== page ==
Furthermore, embodiments of the disclosure may be practiced in an electrical circuit comprising discrete electronic elements, packaged or integrated electronic chips containing logic gates, a circuit utilizing a microprocessor, or on a single chip containing electronic elements or microprocessors. Embodiments of the disclosure may also be practiced using other technologies capable of performing logical operations such as, for example, AND, OR, and NOT, including but not limited to, mechanical, optical, fluidic, and quantum technologies. In addition, embodiments of the disclosure may be practiced within a general purpose computer or in any other circuits or systems.

Embodiments of the disclosure may be practiced via a system-on-a-chip (SOC) where each or many of the element illustrated in FIG. 1 may be integrated onto a single integrated circuit. Such a SOC device may include one or more processing units, graphics units, communications units, system virtualization units and various application functionality all of which may be integrated (or “burned”) onto the chip substrate as a single integrated circuit. When operating via a SOC, the functionality described herein with respect to embodiments of the disclosure, may be performed via application-specific logic integrated with other components of computing device 400 on the single integrated circuit (chip).

Embodiments of the present disclosure, for example, are described above with reference to block diagrams and/or operational illustrations of methods, systems, and computer program products according to embodiments of the disclosure. The functions/acts noted in the blocks may occur out of the order as shown in any flowchart. For example, two blocks shown in succession may in fact be executed substantially concurrently or the blocks may sometimes be executed in the reverse order, depending upon the functionality/acts involved.

While the specification includes examples, the disclosure's scope is indicated by the following claims. Furthermore, while the specification has been described in language specific to structural features and/or methodological acts, the claims are not limited to the features or acts described above. Rather, the specific features and acts described above are disclosed as example for embodiments of the disclosure.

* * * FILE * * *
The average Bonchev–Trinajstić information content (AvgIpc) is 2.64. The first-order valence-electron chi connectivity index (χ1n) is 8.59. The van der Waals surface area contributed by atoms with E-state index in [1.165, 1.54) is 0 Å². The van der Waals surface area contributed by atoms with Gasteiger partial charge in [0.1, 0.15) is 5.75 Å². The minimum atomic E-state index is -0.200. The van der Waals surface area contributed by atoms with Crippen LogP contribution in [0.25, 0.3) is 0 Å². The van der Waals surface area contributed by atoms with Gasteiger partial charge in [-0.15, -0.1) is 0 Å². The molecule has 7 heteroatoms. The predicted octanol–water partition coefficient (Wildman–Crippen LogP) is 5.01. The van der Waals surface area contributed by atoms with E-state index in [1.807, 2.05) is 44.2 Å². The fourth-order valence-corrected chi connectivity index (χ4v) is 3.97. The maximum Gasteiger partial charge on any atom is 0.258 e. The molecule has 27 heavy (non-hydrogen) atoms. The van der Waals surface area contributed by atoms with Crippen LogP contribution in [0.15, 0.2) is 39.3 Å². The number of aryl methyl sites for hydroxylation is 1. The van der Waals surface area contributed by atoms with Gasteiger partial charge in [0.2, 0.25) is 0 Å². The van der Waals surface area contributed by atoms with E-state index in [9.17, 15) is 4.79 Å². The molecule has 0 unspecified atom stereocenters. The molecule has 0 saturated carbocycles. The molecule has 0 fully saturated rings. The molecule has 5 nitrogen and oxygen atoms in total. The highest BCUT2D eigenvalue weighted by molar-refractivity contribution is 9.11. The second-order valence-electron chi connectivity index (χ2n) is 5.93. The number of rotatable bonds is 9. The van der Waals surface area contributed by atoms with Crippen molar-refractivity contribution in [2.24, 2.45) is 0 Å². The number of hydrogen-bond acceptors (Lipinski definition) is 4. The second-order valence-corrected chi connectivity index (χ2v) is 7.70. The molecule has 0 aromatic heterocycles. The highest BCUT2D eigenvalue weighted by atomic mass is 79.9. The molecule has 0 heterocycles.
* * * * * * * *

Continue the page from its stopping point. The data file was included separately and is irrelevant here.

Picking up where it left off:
Claims

1. A method comprising:

providing, by an Access Point (AP), an association with a client device;
establishing, on the association, a first authenticated session for the client device based on a first media access control (MAC) address and a first identity; and
establishing, on the same association, a second authenticated session for the client device based on a second MAC address and a second identity.

2. The method of claim 1, wherein establishing the first authenticated session further comprises providing a handshake between the client device and a default network Authentication, Authorization, and Accounting (AAA) server in a default network based on the first identity provided by the client device.

3. The method of claim 2, further comprising providing, to the client device in response to the handshake, a plurality of virtual MAC addresses comprising the first MAC address and the second MAC address.

4. The method of claim 1, further comprising transmitting traffic between a first application on the client device and a first correspondent node on the first authenticated session based on the traffic being associated with the first MAC address and the first identity.

5. The method of claim 1, wherein establishing the second authenticated session further comprises providing a handshake between the client device and a secondary network AAA server in a secondary network based on the second identity provided by the client device.

6. The method of claim 1, further comprising transmitting traffic between a second application on the client device and a second correspondent node on the second authenticated session based on the traffic being associated with the second MAC address and the second identity.

7. The method of claim 1, further comprising providing the client device with a Source Address Selection Table linking a first application to the first MAC address and a second application with the second MAC address.

8. An apparatus comprising:

a memory storage; and